The ever so great Taschen has done it again. This time with tickets to ride, fly, sail and drive, they cover 100-years of traveling from an American perspective. At 392 pages filled with spectacular illustrations, ads and other goodies for only $39.99 it’s a bargain and available to purchase in May.
Which is your preferred way of traveling? By land, air or sea?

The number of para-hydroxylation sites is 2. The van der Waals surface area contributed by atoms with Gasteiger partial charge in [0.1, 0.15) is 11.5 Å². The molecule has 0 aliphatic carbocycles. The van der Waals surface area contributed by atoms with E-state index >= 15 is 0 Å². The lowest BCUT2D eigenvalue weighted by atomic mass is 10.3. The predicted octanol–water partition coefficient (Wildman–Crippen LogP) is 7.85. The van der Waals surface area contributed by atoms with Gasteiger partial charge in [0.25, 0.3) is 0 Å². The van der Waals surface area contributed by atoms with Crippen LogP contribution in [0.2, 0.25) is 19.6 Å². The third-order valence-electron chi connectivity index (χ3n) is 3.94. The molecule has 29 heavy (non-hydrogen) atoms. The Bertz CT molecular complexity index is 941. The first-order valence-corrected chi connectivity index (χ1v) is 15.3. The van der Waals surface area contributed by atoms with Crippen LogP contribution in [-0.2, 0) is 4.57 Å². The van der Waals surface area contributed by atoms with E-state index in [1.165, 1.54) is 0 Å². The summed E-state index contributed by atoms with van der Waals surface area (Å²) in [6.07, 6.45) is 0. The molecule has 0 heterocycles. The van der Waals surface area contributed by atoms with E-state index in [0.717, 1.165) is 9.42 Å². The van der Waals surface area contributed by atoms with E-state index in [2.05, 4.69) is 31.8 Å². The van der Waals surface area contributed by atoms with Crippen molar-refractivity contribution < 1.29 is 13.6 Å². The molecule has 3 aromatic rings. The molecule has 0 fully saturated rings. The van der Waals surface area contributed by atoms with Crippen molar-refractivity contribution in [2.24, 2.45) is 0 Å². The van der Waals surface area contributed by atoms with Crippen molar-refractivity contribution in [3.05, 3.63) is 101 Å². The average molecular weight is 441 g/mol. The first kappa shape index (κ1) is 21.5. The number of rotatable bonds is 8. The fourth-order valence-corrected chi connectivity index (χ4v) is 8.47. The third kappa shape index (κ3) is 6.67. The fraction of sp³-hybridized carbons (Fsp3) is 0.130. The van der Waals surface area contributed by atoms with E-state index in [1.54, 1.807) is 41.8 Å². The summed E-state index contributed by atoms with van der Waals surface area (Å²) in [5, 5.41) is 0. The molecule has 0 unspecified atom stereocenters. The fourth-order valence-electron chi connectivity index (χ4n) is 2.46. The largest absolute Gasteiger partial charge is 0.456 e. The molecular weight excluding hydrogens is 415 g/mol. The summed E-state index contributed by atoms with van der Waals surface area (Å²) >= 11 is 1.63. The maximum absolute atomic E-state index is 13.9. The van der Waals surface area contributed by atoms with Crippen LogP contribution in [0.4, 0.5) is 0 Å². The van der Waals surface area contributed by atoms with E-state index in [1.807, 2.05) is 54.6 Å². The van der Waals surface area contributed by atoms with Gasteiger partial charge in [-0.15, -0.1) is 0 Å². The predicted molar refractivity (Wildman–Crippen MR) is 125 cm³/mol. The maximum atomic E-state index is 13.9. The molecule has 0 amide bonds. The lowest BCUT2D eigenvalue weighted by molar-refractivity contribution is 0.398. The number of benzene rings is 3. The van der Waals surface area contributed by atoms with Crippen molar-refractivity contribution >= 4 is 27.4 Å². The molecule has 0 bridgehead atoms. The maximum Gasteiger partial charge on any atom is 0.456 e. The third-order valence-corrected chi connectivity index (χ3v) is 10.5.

In less than 100 years, the U.S. mass-produced the automobile, invented airplanes, freeways, motels, even sent men to the Moon. Travel grew ever faster and easier. Above all, it was democratized — enabling millions to explore distant lands, or see their own more fully. At the start of the 20th century, only people with extensive disposable income and time to spare could enjoy leisure travel. By the century’s end, journeys took hours, not days, and mass travel — especially brief air flights — became the new normal. Along the way, ocean liners broke speed records, aerodynamic trains roared down the tracks, stylish boat-plane clippers evolved into jumbo jets. Whether aboard high-speed locomotives or ships, jets, or Greyhound buses — or when setting their own schedule on the open road — Americans demanded ever greater mobility and wider choice of destinations, thereby setting a new standard for travelers around the world.